Alleged Drug Ring Operator Arrested

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ELIZABETH — The alleged leader of a Bloods street gang who is accused of operating an established drug ring in Elizabeth, turned himself into the authorities over the weekend, Union County Prosecutor Theodore J. Romankow announced Sunday.

Luqman Abdullah, 31, is charged with first degree racketeering, and first degree maintaining a narcotics production facility and numerous drug and weapon offenses. Following his arrest he was ordered held on $5 million bail.

The original warrant for Abdullah’s arrest arose from an investigation by members of the Union County Prosecutor’s Office, Elizabeth Police Department, and the Federal Bureau of Investigation. Assistant Prosecutor Julie A. Peterman and members of the Prosecutor’s Office Gangs, Drugs and Violent Crimes Task Force had been relentless in their pursuit of Abdullah. The U.S. Marshals Service also assisted in the investigation and manhunt.

Abdullah rose to notoriety in this area when he participated in the shooting of a rival drug dealer in the trunk of his car, assisted by three other men, including twin brothers Naim and Hamid Holloway, said Romankow.

All four were convicted for their roles in the shooting. Following this event, Abdullah gained a bloody stranglehold on the cocaine trade in that area of Elizabeth and later expanded into portions of Newark, according to the prosecutor.

Abdullah’s reputation for violence was further solidified by a 2006 conviction for possession of a machine gun, along with a quantity of cocaine, following his arrest in an apartment in Newark. His co-defendant in that case, Saud Goosby, was later gunned down on the streets of Newark, said Romankow.

Members of the Union County Narcotics Strike Force began investigating Abdullah’s drug operation in November 2008 and through a variety of information gathering techniques were able to successfully map out the group. Dubbed Operation Red Zone, investigators raided several locations in April 2009 including an apartment on Chancellor Avenue in Newark that held “nothing but drugs, guns and the equipment necessary to cut and process cocaine,” said Romankow.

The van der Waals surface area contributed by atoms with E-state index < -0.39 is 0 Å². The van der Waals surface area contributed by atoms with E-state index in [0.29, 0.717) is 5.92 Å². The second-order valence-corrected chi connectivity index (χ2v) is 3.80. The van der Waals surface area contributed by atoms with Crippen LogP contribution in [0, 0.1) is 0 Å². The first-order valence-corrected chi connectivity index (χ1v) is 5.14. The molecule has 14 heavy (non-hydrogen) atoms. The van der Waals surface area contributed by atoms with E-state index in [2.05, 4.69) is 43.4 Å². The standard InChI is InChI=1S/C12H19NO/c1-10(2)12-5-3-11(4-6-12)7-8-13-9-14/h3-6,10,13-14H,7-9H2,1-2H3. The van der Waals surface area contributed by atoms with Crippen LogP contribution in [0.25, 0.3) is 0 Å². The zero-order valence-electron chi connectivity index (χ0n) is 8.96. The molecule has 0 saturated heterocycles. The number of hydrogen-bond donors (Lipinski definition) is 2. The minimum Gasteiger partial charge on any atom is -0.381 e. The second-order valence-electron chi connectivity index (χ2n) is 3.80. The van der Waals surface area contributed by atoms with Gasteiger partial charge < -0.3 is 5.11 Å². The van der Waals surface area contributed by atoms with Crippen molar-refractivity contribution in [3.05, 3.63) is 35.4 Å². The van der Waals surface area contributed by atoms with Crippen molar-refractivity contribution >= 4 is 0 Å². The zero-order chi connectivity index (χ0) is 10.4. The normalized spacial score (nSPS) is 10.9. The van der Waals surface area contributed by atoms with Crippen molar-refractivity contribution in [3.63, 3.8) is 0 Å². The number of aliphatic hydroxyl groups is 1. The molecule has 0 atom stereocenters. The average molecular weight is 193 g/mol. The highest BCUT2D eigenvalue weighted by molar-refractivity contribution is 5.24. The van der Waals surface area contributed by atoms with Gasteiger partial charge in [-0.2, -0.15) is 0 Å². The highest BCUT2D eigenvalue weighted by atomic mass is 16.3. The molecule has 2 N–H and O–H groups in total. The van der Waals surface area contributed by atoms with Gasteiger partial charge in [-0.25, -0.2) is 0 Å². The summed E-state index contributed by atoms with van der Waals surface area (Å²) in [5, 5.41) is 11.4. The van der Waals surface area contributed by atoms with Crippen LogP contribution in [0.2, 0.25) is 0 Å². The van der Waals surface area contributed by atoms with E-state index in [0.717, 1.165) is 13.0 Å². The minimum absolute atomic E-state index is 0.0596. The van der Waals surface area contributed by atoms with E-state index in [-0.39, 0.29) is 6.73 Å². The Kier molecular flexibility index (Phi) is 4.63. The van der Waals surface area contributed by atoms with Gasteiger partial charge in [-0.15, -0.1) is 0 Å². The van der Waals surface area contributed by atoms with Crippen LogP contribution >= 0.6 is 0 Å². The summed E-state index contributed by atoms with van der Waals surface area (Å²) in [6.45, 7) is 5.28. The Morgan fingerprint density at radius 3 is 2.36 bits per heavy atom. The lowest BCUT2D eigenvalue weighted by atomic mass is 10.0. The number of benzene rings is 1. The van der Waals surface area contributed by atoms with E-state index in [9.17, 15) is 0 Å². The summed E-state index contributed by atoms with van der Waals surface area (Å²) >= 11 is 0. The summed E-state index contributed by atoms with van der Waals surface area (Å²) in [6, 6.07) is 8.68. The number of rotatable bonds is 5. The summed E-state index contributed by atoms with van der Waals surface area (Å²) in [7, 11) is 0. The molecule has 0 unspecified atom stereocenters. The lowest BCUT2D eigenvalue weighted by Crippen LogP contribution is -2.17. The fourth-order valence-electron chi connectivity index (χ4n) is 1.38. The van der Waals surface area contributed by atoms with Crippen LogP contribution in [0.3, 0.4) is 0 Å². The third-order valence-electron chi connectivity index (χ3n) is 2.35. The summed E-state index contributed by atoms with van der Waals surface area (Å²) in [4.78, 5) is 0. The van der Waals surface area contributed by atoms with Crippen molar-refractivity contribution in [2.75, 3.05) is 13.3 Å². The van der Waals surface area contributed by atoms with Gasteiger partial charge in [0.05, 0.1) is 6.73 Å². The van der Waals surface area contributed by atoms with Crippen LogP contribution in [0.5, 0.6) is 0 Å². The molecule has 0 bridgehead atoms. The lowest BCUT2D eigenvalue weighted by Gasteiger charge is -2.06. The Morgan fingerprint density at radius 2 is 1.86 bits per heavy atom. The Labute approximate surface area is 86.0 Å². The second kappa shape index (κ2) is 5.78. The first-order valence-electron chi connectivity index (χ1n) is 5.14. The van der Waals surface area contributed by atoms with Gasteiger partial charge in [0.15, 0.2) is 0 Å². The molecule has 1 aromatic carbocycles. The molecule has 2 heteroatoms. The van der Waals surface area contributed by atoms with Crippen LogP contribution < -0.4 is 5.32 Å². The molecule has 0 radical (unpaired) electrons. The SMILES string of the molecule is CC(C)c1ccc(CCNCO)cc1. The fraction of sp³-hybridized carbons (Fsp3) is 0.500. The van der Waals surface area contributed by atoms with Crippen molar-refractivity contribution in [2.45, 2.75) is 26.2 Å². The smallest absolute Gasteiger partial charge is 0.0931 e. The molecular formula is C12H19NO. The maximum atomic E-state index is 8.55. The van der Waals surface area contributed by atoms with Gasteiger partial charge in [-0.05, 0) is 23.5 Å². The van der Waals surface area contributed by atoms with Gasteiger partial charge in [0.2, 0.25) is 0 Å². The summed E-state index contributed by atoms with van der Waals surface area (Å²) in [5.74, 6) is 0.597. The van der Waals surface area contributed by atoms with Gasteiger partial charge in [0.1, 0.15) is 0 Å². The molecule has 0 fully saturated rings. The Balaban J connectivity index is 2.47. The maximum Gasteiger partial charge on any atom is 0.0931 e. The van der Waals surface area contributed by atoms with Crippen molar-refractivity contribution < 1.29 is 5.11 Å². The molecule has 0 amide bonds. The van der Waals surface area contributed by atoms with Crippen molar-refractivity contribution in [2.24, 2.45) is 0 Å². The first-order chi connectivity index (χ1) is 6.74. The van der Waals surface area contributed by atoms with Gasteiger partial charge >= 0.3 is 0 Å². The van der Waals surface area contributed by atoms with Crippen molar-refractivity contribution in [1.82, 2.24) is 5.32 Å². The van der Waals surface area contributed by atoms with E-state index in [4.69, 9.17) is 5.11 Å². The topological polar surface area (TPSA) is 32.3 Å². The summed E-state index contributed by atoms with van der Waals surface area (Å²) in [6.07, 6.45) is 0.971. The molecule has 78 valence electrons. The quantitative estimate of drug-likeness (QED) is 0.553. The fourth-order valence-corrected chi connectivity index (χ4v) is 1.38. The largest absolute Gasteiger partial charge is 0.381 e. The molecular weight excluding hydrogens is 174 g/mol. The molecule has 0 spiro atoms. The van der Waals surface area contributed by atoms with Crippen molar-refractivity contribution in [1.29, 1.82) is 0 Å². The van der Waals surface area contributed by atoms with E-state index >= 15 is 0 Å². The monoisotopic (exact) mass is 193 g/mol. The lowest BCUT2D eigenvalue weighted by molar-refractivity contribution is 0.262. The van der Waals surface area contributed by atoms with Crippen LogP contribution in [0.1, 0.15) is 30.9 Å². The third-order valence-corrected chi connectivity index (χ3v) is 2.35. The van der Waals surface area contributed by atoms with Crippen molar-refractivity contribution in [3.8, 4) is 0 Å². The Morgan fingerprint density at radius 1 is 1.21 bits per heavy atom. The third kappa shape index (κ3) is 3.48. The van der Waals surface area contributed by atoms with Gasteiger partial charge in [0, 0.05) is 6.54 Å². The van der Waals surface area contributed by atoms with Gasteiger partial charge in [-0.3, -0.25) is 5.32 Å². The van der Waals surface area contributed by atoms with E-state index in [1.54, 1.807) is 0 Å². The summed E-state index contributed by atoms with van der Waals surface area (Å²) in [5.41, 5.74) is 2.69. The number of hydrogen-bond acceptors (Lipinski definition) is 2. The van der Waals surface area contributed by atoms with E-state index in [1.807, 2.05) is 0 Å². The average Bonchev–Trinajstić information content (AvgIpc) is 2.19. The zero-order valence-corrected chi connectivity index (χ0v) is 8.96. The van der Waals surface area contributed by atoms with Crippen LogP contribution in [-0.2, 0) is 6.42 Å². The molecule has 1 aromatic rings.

The group also used a house in Sayreville to stash the proceeds from the sales. Authorities also seized an amount of marijuana, heroin and other items during the raids.

According to the investigation, the ring operated in Essex and Union counties. A conservative estimate is that the group put at least two kilos of cocaine on the streets every week with a street value of $350,000 per kilo. During operation Red Zone, authorities arrested 21 associates and co-conspirators and seized over $80,000 in drug proceeds, an AK-47 assault rifle stolen from North Carolina, three handguns and mass quantities of cocaine. Approximately seven pounds of cocaine—enough to fill over 30,000 vials for street level distribution—were seized from a stash house that Abdullah and his two closest lieutenants frequented in Newark, said Romankow.

On April 23, 2009, members of law enforcement attempted to arrest Luqman Abdullah in the parking lot of a mall in Edison. Abdullah, a former Elizabeth High School track star and college football player, led the police on a foot chase through the mall parking lot, across six lanes of traffic and into a large apartment complex, where he disappeared in the night amidst the dozens of apartment buildings. Immediately after escape, law enforcement officers pursued a number of leads and tips from around the country, but were unable to locate him. The case was even featured on “America’s Most Wanted” in late 2009, and was repeated several times afterwards.

Abdullah’s past criminal history is an extensive one, with 15 prior arrests and seven felony convictions for burglary, resisting arrest, obstruction, manufacturing/distribution of controlled dangerous substances, possession of an assault firearm and aggravated assault. He has also been previously charged with both kidnapping and attempted murder.

These criminal charges are mere accusations. The defendant is presumed innocent until proven guilty in a court of law.


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